Note that zero does not have a reciprocal. Otherwise, every rational number, every real number, and every complex number has a reciprocal of the same type. The reciprocal of x is denoted 1/x or x^{1}.
To approximate the reciprocal of x, using only multiplication and subtraction, one can guess a number y, and then repeatedly replace y with 2yxy^{2}. Once the change in y becomes (and stays) sufficiently small, y is an approximation of the reciprocal of x.
In constructive mathematics, for a real number x to have a reciprocal, it's not sufficient that it be false that x = 0. Instead, there must be given a rational number r such that 0 < r < x. In terms of the approximation algorithm in the previous paragraph, you need this to prove that the change in y will eventually get arbitrarily small.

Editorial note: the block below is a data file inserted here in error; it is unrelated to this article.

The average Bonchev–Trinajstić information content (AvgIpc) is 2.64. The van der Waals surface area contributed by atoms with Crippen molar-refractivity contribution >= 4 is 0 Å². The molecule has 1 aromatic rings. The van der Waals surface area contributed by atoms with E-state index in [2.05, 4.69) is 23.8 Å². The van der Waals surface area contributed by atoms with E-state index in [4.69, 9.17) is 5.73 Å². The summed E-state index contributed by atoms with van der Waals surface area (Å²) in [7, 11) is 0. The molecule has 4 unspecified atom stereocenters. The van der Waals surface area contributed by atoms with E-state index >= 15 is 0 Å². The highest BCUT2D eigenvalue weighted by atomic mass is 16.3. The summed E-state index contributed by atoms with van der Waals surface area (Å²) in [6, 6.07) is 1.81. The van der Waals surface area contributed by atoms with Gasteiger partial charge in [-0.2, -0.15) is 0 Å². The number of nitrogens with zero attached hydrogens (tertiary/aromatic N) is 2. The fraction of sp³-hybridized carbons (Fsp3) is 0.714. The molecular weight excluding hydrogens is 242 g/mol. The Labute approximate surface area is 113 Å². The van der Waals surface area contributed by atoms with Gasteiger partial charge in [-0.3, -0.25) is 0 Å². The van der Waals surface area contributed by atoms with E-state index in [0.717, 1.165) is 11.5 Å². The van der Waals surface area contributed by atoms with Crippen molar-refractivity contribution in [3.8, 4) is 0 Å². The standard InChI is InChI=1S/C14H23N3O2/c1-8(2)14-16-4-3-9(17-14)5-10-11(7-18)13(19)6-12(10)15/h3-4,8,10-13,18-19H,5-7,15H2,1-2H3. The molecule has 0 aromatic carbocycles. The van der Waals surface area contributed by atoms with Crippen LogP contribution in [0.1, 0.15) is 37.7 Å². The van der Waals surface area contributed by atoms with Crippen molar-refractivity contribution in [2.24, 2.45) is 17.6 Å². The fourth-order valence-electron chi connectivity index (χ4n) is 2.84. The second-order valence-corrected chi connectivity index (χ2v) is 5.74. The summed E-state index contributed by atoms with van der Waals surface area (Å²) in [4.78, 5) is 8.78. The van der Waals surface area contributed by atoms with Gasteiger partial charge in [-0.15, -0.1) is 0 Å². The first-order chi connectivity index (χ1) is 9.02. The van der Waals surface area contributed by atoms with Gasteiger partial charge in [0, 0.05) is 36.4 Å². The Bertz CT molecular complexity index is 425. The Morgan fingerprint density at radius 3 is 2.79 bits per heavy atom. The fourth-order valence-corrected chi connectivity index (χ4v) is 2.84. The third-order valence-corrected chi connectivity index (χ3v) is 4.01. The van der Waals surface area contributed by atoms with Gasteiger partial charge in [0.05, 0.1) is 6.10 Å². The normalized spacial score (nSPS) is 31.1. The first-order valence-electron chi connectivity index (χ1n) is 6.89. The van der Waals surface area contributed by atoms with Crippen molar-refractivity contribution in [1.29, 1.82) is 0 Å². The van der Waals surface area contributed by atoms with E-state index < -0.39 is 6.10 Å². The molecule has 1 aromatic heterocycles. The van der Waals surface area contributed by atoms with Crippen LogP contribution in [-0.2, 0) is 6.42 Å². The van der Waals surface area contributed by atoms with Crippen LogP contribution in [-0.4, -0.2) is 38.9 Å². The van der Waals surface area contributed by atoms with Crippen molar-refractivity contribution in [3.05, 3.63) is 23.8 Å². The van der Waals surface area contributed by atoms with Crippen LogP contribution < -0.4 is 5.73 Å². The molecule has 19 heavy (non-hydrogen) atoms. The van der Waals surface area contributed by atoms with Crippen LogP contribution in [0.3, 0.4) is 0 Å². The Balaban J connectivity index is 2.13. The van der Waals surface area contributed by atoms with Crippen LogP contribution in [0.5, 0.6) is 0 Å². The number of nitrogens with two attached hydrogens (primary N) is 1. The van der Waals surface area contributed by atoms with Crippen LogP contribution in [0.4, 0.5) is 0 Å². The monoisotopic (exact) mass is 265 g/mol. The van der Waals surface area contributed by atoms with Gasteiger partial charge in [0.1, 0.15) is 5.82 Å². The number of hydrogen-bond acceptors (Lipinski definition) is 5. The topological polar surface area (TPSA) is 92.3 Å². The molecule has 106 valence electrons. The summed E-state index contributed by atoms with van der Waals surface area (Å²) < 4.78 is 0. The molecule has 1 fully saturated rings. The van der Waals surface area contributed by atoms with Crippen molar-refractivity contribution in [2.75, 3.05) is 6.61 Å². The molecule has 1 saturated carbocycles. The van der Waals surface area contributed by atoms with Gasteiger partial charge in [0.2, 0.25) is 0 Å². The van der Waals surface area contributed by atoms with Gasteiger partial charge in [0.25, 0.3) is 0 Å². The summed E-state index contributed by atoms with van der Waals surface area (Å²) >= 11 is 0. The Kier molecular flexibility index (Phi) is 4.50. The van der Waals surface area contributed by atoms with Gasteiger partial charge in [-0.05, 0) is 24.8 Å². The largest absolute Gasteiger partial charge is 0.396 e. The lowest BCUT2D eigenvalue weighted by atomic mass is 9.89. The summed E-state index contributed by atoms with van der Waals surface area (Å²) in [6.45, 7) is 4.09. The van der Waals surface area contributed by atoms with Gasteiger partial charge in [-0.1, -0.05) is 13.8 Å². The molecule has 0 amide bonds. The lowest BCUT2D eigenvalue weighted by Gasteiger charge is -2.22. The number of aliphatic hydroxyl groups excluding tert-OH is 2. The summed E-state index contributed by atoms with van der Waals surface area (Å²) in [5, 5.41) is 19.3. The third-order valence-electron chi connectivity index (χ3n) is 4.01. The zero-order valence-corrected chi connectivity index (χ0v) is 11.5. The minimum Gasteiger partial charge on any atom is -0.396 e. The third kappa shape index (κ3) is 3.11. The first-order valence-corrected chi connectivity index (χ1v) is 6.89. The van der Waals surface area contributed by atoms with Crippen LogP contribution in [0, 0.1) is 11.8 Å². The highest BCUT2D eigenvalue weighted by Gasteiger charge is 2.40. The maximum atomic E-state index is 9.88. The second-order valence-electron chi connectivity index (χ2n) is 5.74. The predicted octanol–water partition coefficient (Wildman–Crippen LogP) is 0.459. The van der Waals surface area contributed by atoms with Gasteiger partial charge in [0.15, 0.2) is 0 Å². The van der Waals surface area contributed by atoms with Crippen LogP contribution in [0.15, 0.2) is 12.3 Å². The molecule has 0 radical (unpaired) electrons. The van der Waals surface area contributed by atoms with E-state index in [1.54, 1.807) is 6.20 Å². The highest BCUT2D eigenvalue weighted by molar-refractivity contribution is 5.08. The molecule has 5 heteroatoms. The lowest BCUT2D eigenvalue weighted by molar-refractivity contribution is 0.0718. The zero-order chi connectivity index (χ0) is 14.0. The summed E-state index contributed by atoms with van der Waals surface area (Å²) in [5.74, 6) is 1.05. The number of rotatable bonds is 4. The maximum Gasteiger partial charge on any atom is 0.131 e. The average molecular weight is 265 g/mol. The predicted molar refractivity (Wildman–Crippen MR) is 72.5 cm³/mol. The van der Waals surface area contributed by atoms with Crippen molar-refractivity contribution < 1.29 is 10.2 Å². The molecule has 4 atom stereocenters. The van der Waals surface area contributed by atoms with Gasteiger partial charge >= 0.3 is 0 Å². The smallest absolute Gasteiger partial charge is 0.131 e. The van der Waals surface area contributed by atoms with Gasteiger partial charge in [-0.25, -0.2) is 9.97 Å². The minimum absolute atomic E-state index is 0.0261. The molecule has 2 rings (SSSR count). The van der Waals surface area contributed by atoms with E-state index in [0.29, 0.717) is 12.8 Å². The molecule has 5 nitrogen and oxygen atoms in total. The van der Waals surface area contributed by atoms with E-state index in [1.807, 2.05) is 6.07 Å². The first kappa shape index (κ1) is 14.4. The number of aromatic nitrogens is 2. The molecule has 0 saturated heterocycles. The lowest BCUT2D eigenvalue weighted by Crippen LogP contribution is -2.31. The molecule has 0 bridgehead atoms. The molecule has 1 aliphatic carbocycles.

See also: Additive inverse, Division, Fraction, Mathematical group, Mathematical ring
In navigation a reciprocal bearing is the bearing that will take you in the reverse direction to that of the original bearing.
In the humanities and social sciences, an interaction between actors is said to be reciprocal when each action or favour given by one party is matched by another in return. See also the principle of reciprocity in international negotiations[?].
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